Gazette of the United-States. (New-York [N.Y.]) 1789-1793, August 19, 1789, Image 2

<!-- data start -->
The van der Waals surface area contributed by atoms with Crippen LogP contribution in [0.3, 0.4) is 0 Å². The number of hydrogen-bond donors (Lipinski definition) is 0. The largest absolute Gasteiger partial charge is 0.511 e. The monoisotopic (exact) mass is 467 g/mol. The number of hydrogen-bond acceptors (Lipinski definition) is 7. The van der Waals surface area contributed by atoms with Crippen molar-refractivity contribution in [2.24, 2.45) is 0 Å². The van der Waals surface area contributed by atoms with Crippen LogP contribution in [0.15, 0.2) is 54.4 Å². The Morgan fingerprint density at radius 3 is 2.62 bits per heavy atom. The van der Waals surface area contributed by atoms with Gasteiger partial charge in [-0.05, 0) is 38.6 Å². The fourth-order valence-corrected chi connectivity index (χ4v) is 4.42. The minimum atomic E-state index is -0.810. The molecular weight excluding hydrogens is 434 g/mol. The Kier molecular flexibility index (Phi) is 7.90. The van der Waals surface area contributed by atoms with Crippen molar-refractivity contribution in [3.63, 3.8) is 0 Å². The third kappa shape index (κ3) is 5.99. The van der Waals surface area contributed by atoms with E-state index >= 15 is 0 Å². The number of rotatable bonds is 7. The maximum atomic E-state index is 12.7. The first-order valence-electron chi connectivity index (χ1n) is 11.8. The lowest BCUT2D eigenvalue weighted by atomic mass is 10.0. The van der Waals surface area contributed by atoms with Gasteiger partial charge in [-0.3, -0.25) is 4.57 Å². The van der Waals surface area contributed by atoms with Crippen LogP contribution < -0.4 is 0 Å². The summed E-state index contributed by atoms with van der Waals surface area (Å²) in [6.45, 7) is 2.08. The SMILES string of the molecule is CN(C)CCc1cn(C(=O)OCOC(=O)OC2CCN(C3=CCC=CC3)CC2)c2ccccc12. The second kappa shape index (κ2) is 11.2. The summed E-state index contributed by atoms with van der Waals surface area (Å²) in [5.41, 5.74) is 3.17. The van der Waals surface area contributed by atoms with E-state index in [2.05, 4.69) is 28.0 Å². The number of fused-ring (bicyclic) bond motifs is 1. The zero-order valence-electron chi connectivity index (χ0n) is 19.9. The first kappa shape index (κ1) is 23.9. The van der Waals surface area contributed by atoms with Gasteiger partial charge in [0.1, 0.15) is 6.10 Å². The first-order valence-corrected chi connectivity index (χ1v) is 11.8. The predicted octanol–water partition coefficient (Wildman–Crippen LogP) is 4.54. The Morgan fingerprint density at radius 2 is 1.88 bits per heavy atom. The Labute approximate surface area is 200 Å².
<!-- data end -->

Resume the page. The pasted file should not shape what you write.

7HE BOW. AN African Prince subdued in balr.le, capi tulated for his bow and bauble bought his life. A British merchant sent hiin to South- Carolina, where he was used as a Have. A pla cid countenance, and fubmiffivemanners, mark ed his resignation ; and preserved him in all si tuations, the pofieflion of his arms—the only com panions he had left—the sole objetfls of his affec tions. His ftatelinefs and strength recommended him to Colonel Mott, a humane master, in whose service he died, in ftedfaft faith of a certain re surrection in his native slate. The bow and quiver were preserved as relicts of a faithful slave, in the Colonel's family, who gratefully remember the services, the fortitude, and the fidelity of the trufly, the gentle lambo. In the campaign of 1781, the "widow of Co lonel Mott, (who died a patriot) was banilhed from her house, on the river Congaree, then for tified by a Britilh garrif'on ; the garrison was besieged by a small detachment from the Ameri can army, whose approaches were soon within bow-shot. The widow, who lived in a cottage in light of the fort, was informed that the preserva tion of her house was the only impediment to its reduction—and she was informed of the expedi ents proposed.—Here, said she, (presenting the African bow and quiver) are the materials—lam bo never used these arrows and I fear they arepoi foned; use them not, tlierefone, even againll your enemies—but take the bow, any arrow will ■waft a match. Spare not the house, so you ex pel the foe. The blazing roof produced submis sion—the Britons dropped their arms—the Ame ricans entered the house, and both joined to ex tinguish the flames. Ihe misfortunes of a Prince, and the heroinn of a lady, are not uncommon—the novelty is the Bow—a Item of genuine bamboo—which, defi ned for the defence of Liberty in Africa, served the fame cause in America, was preserved by an officer of the patriot army—presented to Mr. PEALE, and is now deposited in his Museum. LONDON, MAY 28. BY EXPRESS FROM PARIS. 1 his expre f s contains an account of the de bates of the meeting of the States-oeneral. The relult is, that the clergy are iitgacious and mo derate, that the commons are Itarcled at the view of their own importance, and only want the ex perience of a people already free, to give them a dextrous command of their rights as I'ubjects. All however, l'eem to agree in a pofuion, once laid down by a celebrated writer of our own— a position which cannot too often be repeated, or wiitten in Ictte s too large or conspicuous, " THAT THE PEOPLE SHOULD Bh FREE." T he nobility evidently proceeded ftepby step, with an ungracious distrust, in order to preserve thole preferences which had been already given in their favour. Mobs have been formed in some places, and the townsmen have been wbliged to protect their villages from si. e ; one of tlieir of ficers I'peaks thus: " We arrived with a guard, and were received by 80,000 people in confufion of tears and applause, clapping their hands, and crying, ' Godfave the king and Monlxeur Cara ma.ll; jhis was indeed a triumphal entry ; never was a people more affectionate and fubmiflive. The General had left the army without, and only entered the city with his two aid-du-camps. We will venture to add to the above, with that precaution which distinguishes our paper, that the dauphin of France is not yet dead, how ever strongly it may have been reported. On the 13th inltant the Sultan, attended by "11 the Grandees, went on liorfeback to the mosque of Elub, where the ceremony of girding on the Imperial Ciinitar was performed with the usual pomp, amidst a great concourse of peo ple. In the proceflion from the seraglio through the city, a sum of money to the amount of fif teen thousand pounds in small lilver pieces, loaded on ten mules, was thrown amongst the populace ; and what has not always been the cafe on similar occasions, no one 101 l his life in the scramble. His highness returned by water flown the harbour, and was saluted by all the skips as well Cliriftians as Turks. The firft en tertainment given by the sultan was a tourna ment, as more coi.fiftent in time of war than music and daticing. June 7. Seltm the third, the present Grand •Seignior, has had an education very different from that of his predeceflors, for which he was indebted to his late uncle; he speaks French and Italian decently, and has read the belt works i:i both languages; but he is more particularly acquainted with European tacftics, which he was taught by a French officer of great ability. He has often been heard to declare that it was the duty of the Emperor of the Turks, to be at the head of his army, and from thence it is conclud ed, that he will not derogate from the Ottoman race. June 8. An unexpected change in the min istry has taken place ; Lord Sydney has retired from the office of secretary of Hate for the home department. He attended the council yesterday at Kew palace, wlierfc herefigned. His lordship is appointed one of the chief juitices, in Eyre, the profits of which are reckoned at 3006 a year. Mr. Grenville, the speaker of the house of commons, appointed to lord Sydney's place, yesterday a(fted in that capacity. Mr. Henry Addington, member for the Devizes is chosen speaker. Mr. Richard Fold, of Birmingham, has very lately presented to the Society of Arts, an ellay, in which he points out a method, demonstrated by a variety of fuccefsful experiments, that horses may be inocidated for the strangles, with the fame certainty of success that the human fpeeies are for the small-pox We are sorry to inform our readers, that last night the beautifid edifice of the opera house was burnt to the ground. We happened to bep re sent when the fire burst out, and mult declare that we never law any thing comparable to the rap idity with which it spread itfelf. It broke forth from the three domes of the roof, at one and the fame instant, and in less than three minutes the whole building was an entire Hame ; there were neither water nor firemen to interrupt its progress, and in a quarter of an hour the whole was totally demolilhed. The flames fpiead to the adjoining houses, seven of which were deflroyed, and the fire reached to the entrance into Pall-mall, but did not go up the Haymarket. Extract of a letter from Conflantinoplc, dated A pril 20. " All the proportions for peace, renewed under the preient reign by the two courts of Bourbon, have been rejected, the Sultan having declared that he has taken an oath to re-conquer the Crimea, so that without the preliminary res titution of that peninsula all proposals are vain." PARIS, JUNE 4. IHs royal hignefs the dauphin died between twelve and one o'clock this morning, in the eighth year ol his age, to the great grief of their moll Chi iftian majesties and the royal fami- The dauphin was in his eighth year; for four of which he has been alnioft constantly af flicted with diseases which baffled the art of the fi-ft physicians, and have now terminated in his difiolution. His royal highnefs's remains will be interred in the burying place of the Kings of France, in the (huvch of Notre Dame in Pa ris. All the public places ofamufement are shut up, and will remain so till after his burial. The Due de Normandie, the now only son of his Most Christian Majelty, is a fine child about five years old, and bids fair to become in due time the king of France. The present heir apparent of the crown of "ranee, and Maria Therefe Charlotte, born December 19, 1778, are the only remaining chil dren of their Moll Christian Majesties. NEW YORK. SKETCH OF PROCEEDINGS OF CONGRESS. In the HOUSE of Rt PRESE N TAT IVES of the UNITED STATES. FRIDAY, AUCUST 14, 1789. Sk tch of the Debate on Amendments to the Conjlitution. In Co mm 1 tt ee of the whole.—The ni ft article of the report be ing read, Mr. Gerry rose and ohjefted to the sentence, " Go vernment being intended for the benefit oj the people. 1 * ' I "'HIS, said he, holds up an idea, that all government is intend -4 ed for the benefit ot the people : This is not true—for if we examine, we (hall find that not one government in fifty, is confti tutcd upon this principle. Most of the governments, ancient or modern, owed iheir existence to either fraud, force or accident, and are designed for the purposes of opprcflion and persona! am bition. I wish to have nothing go out from this body as a maxim, which is not true in fact. He moved to amend the'claufe by in serting the words "ot right." This motion was negatived. Mr. Tucker observed, that the preamble is no part of the Con stitution : The object is to amend the Constitution ; The pream ble is no more a part of it, than the letter of the President which is annexed to the Inftrumem—and I cannot fee that the committee has any ihing to do with it. Mr. Sumpter moved that the consideration of the preamble mould bepoftponed till the whole amendments are gone through and then we lhall know what introduction may be proper. ° Mr. Smith, (S. C.) observed, that the amendments propofedto the preamble, had been recommended by three Siates, which ren • ders it proper. Mr. Page said, that in his opinion the original preamble will not be altered for the better, by this amendment, and therefore I 'hope it will remain as it is. Mr. Sherman said he was fatisfied with the original elaufe : If t e Constitution was a grant from another power it would be pro per ; but as the right is a natural and unalienable right, and inhe rent in the people, it is quite unneceflary to give anv reasons for toi ming the Constitution It is the ast of their own sovereign will I he words "We the People" contain in themselves the prin ciple fully, and the alteration propoftd will injure the preamble Mr. Madison observed, that the proposed amendment is a truth, and I conceive there is a propriety in inserting it ; besides jieveral of the States have thought proper to mention the preamble in their ratifications, which renders it proper to be attended to. I can lee no difficulty in alTociatiiig the amendment with the pre! amble, without injuring the beauty or fenfeof the paragraph ■ Th< principle it is acknowledged on all hands is felf evident and can derwe no force from thisexpreffion, still for thereafon before fuo. geited it may be prudent to mfert it. ° The (jueftion 011 this amendment was carried in the affirmative . Second amendment: From art. ~ fee. 11, par. 3. ftnke out ali between the word '• direst" and " until such." and infte.d there of, insert after thejirfl enumeration there Jhall be one reprefcntatiic jor every thirty thoufa.nL until the number jhall amount to one hundred ■ aftei a Inch, theproportionJhall be ri Jo regukudby Congrejs. tUtthe num ber of rebrefentativesJha/l never be less than on-huni, j one hundred and,jeoentyJive ; but each flute Jh.u! reprefentatnc." J ' Uv "" lcujl„ c Mr. Vininc : The duty which I owe to my conftit., anxiety on the fubjeft of amendments, and the iuftice and policy of the measure, lead me to propofc 3!ter'th >r,pr ' ety ' " one hundred and tevemy-five," to insert these wo 'l V ' Wdl ' vhere He,:, -ber ,J inhabitants of an, fiarticul,, State, J" they Jhall be entitled to tat representatives 1 h ls w JS „ „V* ooo . out a division. ° ca w ith- Mr. Ames moved, that the word "thirty" fhonM v. n out, and[ forty inserted—so that the ratio of representation t"u be one lor forty thouUnd. lam induccd, iaid he to n l motion, because I think the prcfent tiumber fufficiemlv \ c the purpose of Icgiflation—that number which u found 0r to the object is to be prefered : The people it ispreiumeH a . • ate sally fatisfied with the pref. Nt number, which falls Ihort would, on this proposition, actually constitute the house un exact apportionment upon the present fuppofcd number ofinhT tants : Experience has taught, that all the information neceiT ar both of a general and local nature, may be found in a body more numerous than the present legiffeture : The ex pence oh, T merous reprefentat.on would soon become diffatistadorvtoth' people, and be considered as intolerable burden • The rati c one to every 30000 will swell the reprefentat.on to an enorm? mass, whole support will be mfufferable, and whose deWberati will be impracticable : The present population will onthcS census produce upwards of 100—the augmentation will be ve * rapid : It theretore appears proper to fix the proportion imm7 d.ately, to prevent these evils. By enlarging the representation' we left en the chance of feeing the mod competent charaae and of concentering the wisdom and abilities of the United Stat"' which alone can support the importance and dignity of that branch in which the people are more peculiarly mterefted : The refp on libilitv of any assembly, is in proportion-to the number: In larel representations the weight, the consequence, and refponfibilityof individuals is diminished. Numerous representations en -ender parties, arc fubjett to peculiar fermentations, delay the public bu siness, and byencreafing the expence, lead the people to consider government rather a cUi fe than a bit fling. Tho parties may pro mote the public good, they often give rife to v ry alarming evils. Whether it is poflible so to constitute a popular assembly as toba nifh or restrain to any considerable degree, a spirit of taftion, ij an important enquiry. This however is certain, that in propor ti°n as the assembly is encreafed, the opportunity for intrigue and cabal, to influence weak and unsuspicious characters, and to attach them to the views of ambitious men, is encreafed. It mayalfobe observed, that refponlibility is in some proportion to the numbers reprinted. A representative of a large body of people will feel in .« higher degree the weight of the charge he undertakes, and will thereby be more interested to support a virtuous fame, and redouble his exertions for the public good. The people aTe not anxious to have a representation for every 30000 : This was not the objt& originall) in view by those who proposed this amendmeut ; their intention was to fix a limitation, so that the representation fliould not be diminished by Corigrefs in any future time, below the point of fecuritv—their object was certainly not augmentation, for in proportion as the people mul tiply, the representation will encrcafe, and their influence will be diminished ; this will lessen the controul of the people over them; increasing the number therefore beyond certain limits will expose the government to fa&ions, will lessen the agency of the under standing, and augment that of the passions. I mproper charafttrs will more easily get elected. The number of suitable persons is not great in any country, of those, many will be indisposed to serve. The United States has as great a proportion of competent abilities perhaps as any country whatever. If however the repre sentative body is unduly enlarged, the probability of inferior can didates being ele&ed will rife. It has been asserted that so large a territory as the United States contain cannot remain united un der on« government, even if the administration was cntrufcd to men of consummate abilities, and incorruptible virtue; but this idea will receive additional force, if the chance of different charac ters being callcd to the administration is encreafed. Mi. Ames added many other observations, and concluded by faying, tlfat from the foregoing rcflcftions upon the fubjeft, he was led to make the motion, conceiving it to be consonant to the ideas of the people, and that it would conduce to the dignity and security of the government, and the prefcrvation of the rights, and privileges of the people. Mr. Madison said, he thought differently from the gentleman last speaking : The design of the amendments is to conciliate the minds of the people to the government—prudence requires that the opinion of those States who have proposed this important a mendmcnt should be attended to. It is a fatt that some States have proposed an encreafe of the numb r—feveral have mentioned 200 —this renders it probable that they would not be fatisfied with a less number. Ido not think it necessary at this time to go into an accurate investigation of the advantages or disadvantages of a numerous representation; beyond a certain rule, the number might be inconvenient ; that point is a matter of uncertainty. It is true that numerous bodies are liable to some abufes,but large assemblies are not so fubjett to corruption as smaller ones : If we fix the ra t>o at one for forty thousand, it will not prevent the abuses the gentleman apprehends, for before the second census (hall be taken, it is probable that the population will be so encreafed, as to make the representative body very large ; these is therefore, withrefpeft to futurity, but little choice between one ratio, or the other. I think it will be best toretain the 30000, as attended with the lead difficulty—it is the proportion contemplated by the States, and I hope therefore that this part of the report will beadopted. Mr. Sedgwick stated some particulars refpe&ing inftruftions from the Commonwealth of Massachusetts, and said he hoped the article in the report of the committee would be adopted. Mr. Gerry also replied to Mr. Ames : He controverted his calculations, and enforced theneceflity of an ample and adequate representation. He observed, that;the gentleman had said, " cn " creasing the number lessens the importance of the members;" but Sir, said Mr. Gerry, are we, in order to preserve our own dignity and importance, to facrificethe liberties of the people? He avert ed that small assemblies are more liable tofermentation than large large representative assemblies will commonly be composed of a conhdeiable proportion of the yeomanry of the country, who are found to be more difpaflionate than persons ele£ted from elevated walks of life. Mr. Livermore was opposed to the motion for 40000. Mr. Ames rose to juftify the motives which induced him to make the motion : He made a copious reply, and among other observa tions said, that he had no idea of attempting any alterations of the Constitution which would injure or weaken the system : The a mendments it is to be cxpe&cd will improve and make it better, this he conceived would be the cafe by the alteration he propoled- Mr. Jackson said, that what he had expe&ed, had taken place. It is now proposed, by way of amendment to the Constitution, to reftrift the number of the representative body to one for every 40000 inhabitants. In support of the argument, the gentleman fays, that in a small assembly the abilities of the best men may e brought as it were to a focus : If this argument has any weight in it, why not trust one person ? One representative to 30000 has been complained of—one to 40000 would certainly be lels competent to doing justice to his constituents. The motion for linking ou 30000, in order to insert 40000, was negatived. , Mr. Sedgwick moved, that the words " onchundred an fevc nty-five" should be struck out, and two hundred infers • Mr. Sherman objected to this motion : He said that was the constitution now to be formed, he fliould be for one re P Tentative to every 40000 inhabitants, inftcad of 3 0C0C '^ a £ c upon that principle I was going to move, said lie, that 1 7> struck out, in order to insert a less number.